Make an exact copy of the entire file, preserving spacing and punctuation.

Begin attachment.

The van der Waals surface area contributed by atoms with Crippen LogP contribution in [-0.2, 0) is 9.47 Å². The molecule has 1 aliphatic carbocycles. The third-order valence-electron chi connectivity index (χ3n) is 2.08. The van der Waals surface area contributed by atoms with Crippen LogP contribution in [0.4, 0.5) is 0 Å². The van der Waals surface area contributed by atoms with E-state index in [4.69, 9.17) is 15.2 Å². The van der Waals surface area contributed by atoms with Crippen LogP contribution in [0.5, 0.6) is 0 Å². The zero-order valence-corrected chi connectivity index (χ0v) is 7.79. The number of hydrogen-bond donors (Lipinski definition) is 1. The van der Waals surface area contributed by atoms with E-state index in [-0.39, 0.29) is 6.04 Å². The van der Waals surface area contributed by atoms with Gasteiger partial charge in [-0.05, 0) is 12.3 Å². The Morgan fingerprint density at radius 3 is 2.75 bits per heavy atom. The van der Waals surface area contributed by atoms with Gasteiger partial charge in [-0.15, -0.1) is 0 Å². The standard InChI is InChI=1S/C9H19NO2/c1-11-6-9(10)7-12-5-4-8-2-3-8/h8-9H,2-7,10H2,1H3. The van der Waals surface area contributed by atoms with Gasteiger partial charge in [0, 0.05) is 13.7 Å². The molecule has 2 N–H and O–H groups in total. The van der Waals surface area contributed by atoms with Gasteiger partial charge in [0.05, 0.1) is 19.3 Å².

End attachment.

The van der Waals surface area contributed by atoms with Crippen LogP contribution in [-0.2, 0) is 9.47 Å². The molecule has 1 aliphatic carbocycles. The third-order valence-electron chi connectivity index (χ3n) is 2.08. The van der Waals surface area contributed by atoms with Crippen LogP contribution in [0.4, 0.5) is 0 Å². The van der Waals surface area contributed by atoms with E-state index in [4.69, 9.17) is 15.2 Å². The van der Waals surface area contributed by atoms with Crippen LogP contribution in [0.5, 0.6) is 0 Å². The zero-order valence-corrected chi connectivity index (χ0v) is 7.79. The number of hydrogen-bond donors (Lipinski definition) is 1. The van der Waals surface area contributed by atoms with E-state index in [-0.39, 0.29) is 6.04 Å². The van der Waals surface area contributed by atoms with Gasteiger partial charge in [-0.05, 0) is 12.3 Å². The Morgan fingerprint density at radius 3 is 2.75 bits per heavy atom. The van der Waals surface area contributed by atoms with Gasteiger partial charge in [-0.15, -0.1) is 0 Å². The standard InChI is InChI=1S/C9H19NO2/c1-11-6-9(10)7-12-5-4-8-2-3-8/h8-9H,2-7,10H2,1H3. The van der Waals surface area contributed by atoms with Gasteiger partial charge in [0, 0.05) is 13.7 Å². The molecule has 2 N–H and O–H groups in total. The van der Waals surface area contributed by atoms with Gasteiger partial charge in [0.05, 0.1) is 19.3 Å².